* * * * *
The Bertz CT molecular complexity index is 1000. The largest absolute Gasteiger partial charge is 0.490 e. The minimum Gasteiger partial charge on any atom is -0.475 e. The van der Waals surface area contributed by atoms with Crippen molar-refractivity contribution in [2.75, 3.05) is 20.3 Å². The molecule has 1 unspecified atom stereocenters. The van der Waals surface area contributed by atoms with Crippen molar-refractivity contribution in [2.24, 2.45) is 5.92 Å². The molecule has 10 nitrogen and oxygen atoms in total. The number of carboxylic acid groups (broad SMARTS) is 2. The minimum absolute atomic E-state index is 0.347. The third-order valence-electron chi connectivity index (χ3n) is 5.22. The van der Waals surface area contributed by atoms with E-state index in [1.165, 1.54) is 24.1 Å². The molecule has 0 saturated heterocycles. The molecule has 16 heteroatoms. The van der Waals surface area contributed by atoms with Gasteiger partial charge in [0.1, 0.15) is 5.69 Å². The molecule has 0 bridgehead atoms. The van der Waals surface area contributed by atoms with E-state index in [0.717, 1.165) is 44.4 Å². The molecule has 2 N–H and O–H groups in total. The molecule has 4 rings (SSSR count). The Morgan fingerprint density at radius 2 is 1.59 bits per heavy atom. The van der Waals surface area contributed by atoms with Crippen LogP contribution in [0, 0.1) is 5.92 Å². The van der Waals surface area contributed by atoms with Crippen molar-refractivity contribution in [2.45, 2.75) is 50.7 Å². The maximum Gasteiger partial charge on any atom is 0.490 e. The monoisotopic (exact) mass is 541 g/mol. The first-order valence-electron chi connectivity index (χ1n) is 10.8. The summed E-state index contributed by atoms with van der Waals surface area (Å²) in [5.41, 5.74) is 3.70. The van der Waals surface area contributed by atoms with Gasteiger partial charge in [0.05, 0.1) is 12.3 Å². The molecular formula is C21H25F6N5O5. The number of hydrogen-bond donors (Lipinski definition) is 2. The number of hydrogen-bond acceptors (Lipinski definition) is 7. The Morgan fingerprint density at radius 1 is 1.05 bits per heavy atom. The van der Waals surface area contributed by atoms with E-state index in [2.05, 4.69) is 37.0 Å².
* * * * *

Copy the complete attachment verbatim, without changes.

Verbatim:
The Bertz CT molecular complexity index is 1000. The largest absolute Gasteiger partial charge is 0.490 e. The minimum Gasteiger partial charge on any atom is -0.475 e. The van der Waals surface area contributed by atoms with Crippen molar-refractivity contribution in [2.75, 3.05) is 20.3 Å². The molecule has 1 unspecified atom stereocenters. The van der Waals surface area contributed by atoms with Crippen molar-refractivity contribution in [2.24, 2.45) is 5.92 Å². The molecule has 10 nitrogen and oxygen atoms in total. The number of carboxylic acid groups (broad SMARTS) is 2. The minimum absolute atomic E-state index is 0.347. The third-order valence-electron chi connectivity index (χ3n) is 5.22. The van der Waals surface area contributed by atoms with E-state index in [1.165, 1.54) is 24.1 Å². The molecule has 0 saturated heterocycles. The molecule has 16 heteroatoms. The van der Waals surface area contributed by atoms with Gasteiger partial charge in [0.1, 0.15) is 5.69 Å². The molecule has 0 bridgehead atoms. The van der Waals surface area contributed by atoms with E-state index in [0.717, 1.165) is 44.4 Å². The molecule has 2 N–H and O–H groups in total. The molecule has 4 rings (SSSR count). The Morgan fingerprint density at radius 2 is 1.59 bits per heavy atom. The van der Waals surface area contributed by atoms with Crippen LogP contribution in [0, 0.1) is 5.92 Å². The van der Waals surface area contributed by atoms with Crippen molar-refractivity contribution in [2.45, 2.75) is 50.7 Å². The maximum Gasteiger partial charge on any atom is 0.490 e. The monoisotopic (exact) mass is 541 g/mol. The first-order valence-electron chi connectivity index (χ1n) is 10.8. The summed E-state index contributed by atoms with van der Waals surface area (Å²) in [5.41, 5.74) is 3.70. The van der Waals surface area contributed by atoms with Gasteiger partial charge in [0.05, 0.1) is 12.3 Å². The molecular formula is C21H25F6N5O5. The number of hydrogen-bond donors (Lipinski definition) is 2. The number of hydrogen-bond acceptors (Lipinski definition) is 7. The Morgan fingerprint density at radius 1 is 1.05 bits per heavy atom. The van der Waals surface area contributed by atoms with E-state index in [2.05, 4.69) is 37.0 Å².